Abstract: The Amazon basin, one of the most substantial biomass carbon pools on earth, is characterised by strong macroecological gradients in biomass, mortality rates, and wood density from west to east. These gradients could affect necromass stocks, but this has not yet been tested. This study aims to assess the stocks and determinants of necromass across Amazonian forests. Field-based and literature data were used to find relationships between necromass and possible determinants. Furthermore, a simple model was applied to estimate and extrapolate necromass stocks across terra firma Amazonian forests. In eight northwestern and three northeastern Amazonian permanent plots, volumes of coarse woody debris (≥10 cm diameter) were measured in the field and the density of each decay class was estimated. Forest structure and historical mortality data were used to determine the factors controlling necromass. Necromass is greater in forests with low stem mortality rates (northeast) rather than in forests with high stem mortality rates (northwest) (58.5±10.6 and 27.3±3.2 Mg ha 1, respectively). Using all published necromass values, we find that necromass across terra firma forests in Amazonia is positively related to both forest dynamics (mortality mass inputs and a surrogate for decomposition rate (average wood density of living trees)) and forest structure (biomass), but is better explained by forest dynamics. We propose an improved method to estimate necromass for plots where necromass has not been measured. The estimates, together with other actual measurements of necromass, were scaled-up to project a total Amazonian necromass of 9.6±1.0 Pg C. The ratio of necromass (on average weighted by forest region) to coarse aboveground biomass is 0.127. Overall, we find (1) a strong spatial trend in necromass in parallel with other macroecological gradients and (2) that necromass is a substantial component of the carbon pool in the Amazon.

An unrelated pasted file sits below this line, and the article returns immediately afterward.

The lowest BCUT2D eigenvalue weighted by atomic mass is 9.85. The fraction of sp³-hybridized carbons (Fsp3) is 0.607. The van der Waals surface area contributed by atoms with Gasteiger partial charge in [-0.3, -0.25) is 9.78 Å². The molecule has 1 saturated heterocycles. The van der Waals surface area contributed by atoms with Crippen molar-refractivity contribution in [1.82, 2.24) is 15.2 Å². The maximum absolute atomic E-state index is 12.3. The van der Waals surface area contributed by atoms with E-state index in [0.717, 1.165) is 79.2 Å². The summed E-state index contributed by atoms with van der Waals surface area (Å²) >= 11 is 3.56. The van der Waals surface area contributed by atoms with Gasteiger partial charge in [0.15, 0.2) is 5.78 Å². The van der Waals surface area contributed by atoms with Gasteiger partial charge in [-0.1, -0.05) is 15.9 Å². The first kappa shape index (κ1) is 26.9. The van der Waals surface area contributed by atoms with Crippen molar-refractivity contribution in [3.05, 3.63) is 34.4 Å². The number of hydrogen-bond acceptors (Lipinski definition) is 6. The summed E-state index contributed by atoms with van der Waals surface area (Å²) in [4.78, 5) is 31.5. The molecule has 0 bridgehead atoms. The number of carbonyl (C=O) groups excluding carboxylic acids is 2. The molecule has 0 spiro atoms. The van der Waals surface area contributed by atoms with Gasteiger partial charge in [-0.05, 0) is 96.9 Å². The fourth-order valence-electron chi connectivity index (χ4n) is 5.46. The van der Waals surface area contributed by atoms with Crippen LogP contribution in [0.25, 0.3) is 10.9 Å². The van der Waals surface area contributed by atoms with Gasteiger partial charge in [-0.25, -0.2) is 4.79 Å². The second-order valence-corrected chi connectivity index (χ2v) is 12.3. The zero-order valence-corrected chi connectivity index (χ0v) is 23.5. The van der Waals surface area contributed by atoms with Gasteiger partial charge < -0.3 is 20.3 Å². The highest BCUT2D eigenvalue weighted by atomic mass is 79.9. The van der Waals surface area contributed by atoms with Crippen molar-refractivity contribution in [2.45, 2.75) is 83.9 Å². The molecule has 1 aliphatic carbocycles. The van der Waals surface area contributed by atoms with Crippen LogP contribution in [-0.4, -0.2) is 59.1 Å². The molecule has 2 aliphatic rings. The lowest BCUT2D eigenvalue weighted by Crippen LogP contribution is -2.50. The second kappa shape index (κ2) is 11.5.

The role of climate and emission changes in future air quality over southern Canada and northern Mexico
E. Tagaris,K.-J. Liao,K. Manomaiphiboon,S. He
Atmospheric Chemistry and Physics Discussions , 2008,
Abstract: Potential impacts of global climate and emissions changes on regional air quality over southern (western and eastern) Canada and northern Mexico are examined by comparing future summers' (i.e., 2049–2051) average regional O3 and PM2.5 concentrations with historic concentrations (i.e., 2000–2002 summers). Air quality modeling was conducted using CMAQ and meteorology downscaled from the GISS-GCM using MM5. Emissions for North America are found using US EPA, Mexican and Canadian inventories and projected emissions following CAIR and IPCC A1B emissions scenario. Higher temperatures for all sub-regions and regional changes in mixing height, insolation and precipitation are forecast in the 2049–2051 period. Future emissions are calculated to be lower over both Canadian sub-regions, but higher over northern Mexico. Global climate change, alone, is predicted to affect PM2.5 concentrations more than O3: M8hO3 concentrations are estimated to be slightly different in all examined sub-regions while PM2.5 concentrations are estimated to be higher over both Canadian sub-regions (8% over western and 3% over eastern) but 11% lower over northern Mexico. Climate change combined with the projected emissions lead to greater change in pollutant concentrations: M8hO3 concentrations are simulated to be 6% lower over western Canada and 8% lower over eastern Canada while PM2.5 concentrations are simulated to be 5% lower over western Canada and 11% lower over eastern Canada. Although future emissions over northern Mexico are projected higher, pollutant concentrations are simulated to be lower due to US emissions reductions. Global climate change combined with the projected emissions will decrease M8hO3 4% and PM2.5 17% over northern Mexico.